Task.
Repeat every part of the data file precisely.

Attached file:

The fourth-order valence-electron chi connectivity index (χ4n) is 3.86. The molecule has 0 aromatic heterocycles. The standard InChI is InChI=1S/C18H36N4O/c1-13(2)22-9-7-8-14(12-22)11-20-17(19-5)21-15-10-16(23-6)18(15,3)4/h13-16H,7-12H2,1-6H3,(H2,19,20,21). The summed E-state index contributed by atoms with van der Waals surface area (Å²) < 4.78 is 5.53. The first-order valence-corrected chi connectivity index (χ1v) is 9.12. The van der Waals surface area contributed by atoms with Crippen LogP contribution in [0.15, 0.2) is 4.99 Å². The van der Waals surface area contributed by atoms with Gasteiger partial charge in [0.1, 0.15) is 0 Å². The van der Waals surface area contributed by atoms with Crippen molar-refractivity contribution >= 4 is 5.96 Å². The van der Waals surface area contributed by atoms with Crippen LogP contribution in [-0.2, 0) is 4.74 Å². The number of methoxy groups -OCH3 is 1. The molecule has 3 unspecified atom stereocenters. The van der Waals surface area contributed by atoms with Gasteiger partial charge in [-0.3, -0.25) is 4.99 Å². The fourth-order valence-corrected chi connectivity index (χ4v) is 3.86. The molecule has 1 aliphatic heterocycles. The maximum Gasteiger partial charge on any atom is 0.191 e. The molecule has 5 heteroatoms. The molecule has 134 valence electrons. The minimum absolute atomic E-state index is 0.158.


The fourth-order valence-electron chi connectivity index (χ4n) is 3.86. The molecule has 0 aromatic heterocycles. The standard InChI is InChI=1S/C18H36N4O/c1-13(2)22-9-7-8-14(12-22)11-20-17(19-5)21-15-10-16(23-6)18(15,3)4/h13-16H,7-12H2,1-6H3,(H2,19,20,21). The summed E-state index contributed by atoms with van der Waals surface area (Å²) < 4.78 is 5.53. The first-order valence-corrected chi connectivity index (χ1v) is 9.12. The van der Waals surface area contributed by atoms with Crippen LogP contribution in [0.15, 0.2) is 4.99 Å². The van der Waals surface area contributed by atoms with Gasteiger partial charge in [0.1, 0.15) is 0 Å². The van der Waals surface area contributed by atoms with Crippen molar-refractivity contribution >= 4 is 5.96 Å². The van der Waals surface area contributed by atoms with Crippen LogP contribution in [-0.2, 0) is 4.74 Å². The number of methoxy groups -OCH3 is 1. The molecule has 3 unspecified atom stereocenters. The van der Waals surface area contributed by atoms with Gasteiger partial charge in [-0.3, -0.25) is 4.99 Å². The fourth-order valence-corrected chi connectivity index (χ4v) is 3.86. The molecule has 1 aliphatic heterocycles. The maximum Gasteiger partial charge on any atom is 0.191 e. The molecule has 5 heteroatoms. The molecule has 134 valence electrons. The minimum absolute atomic E-state index is 0.158.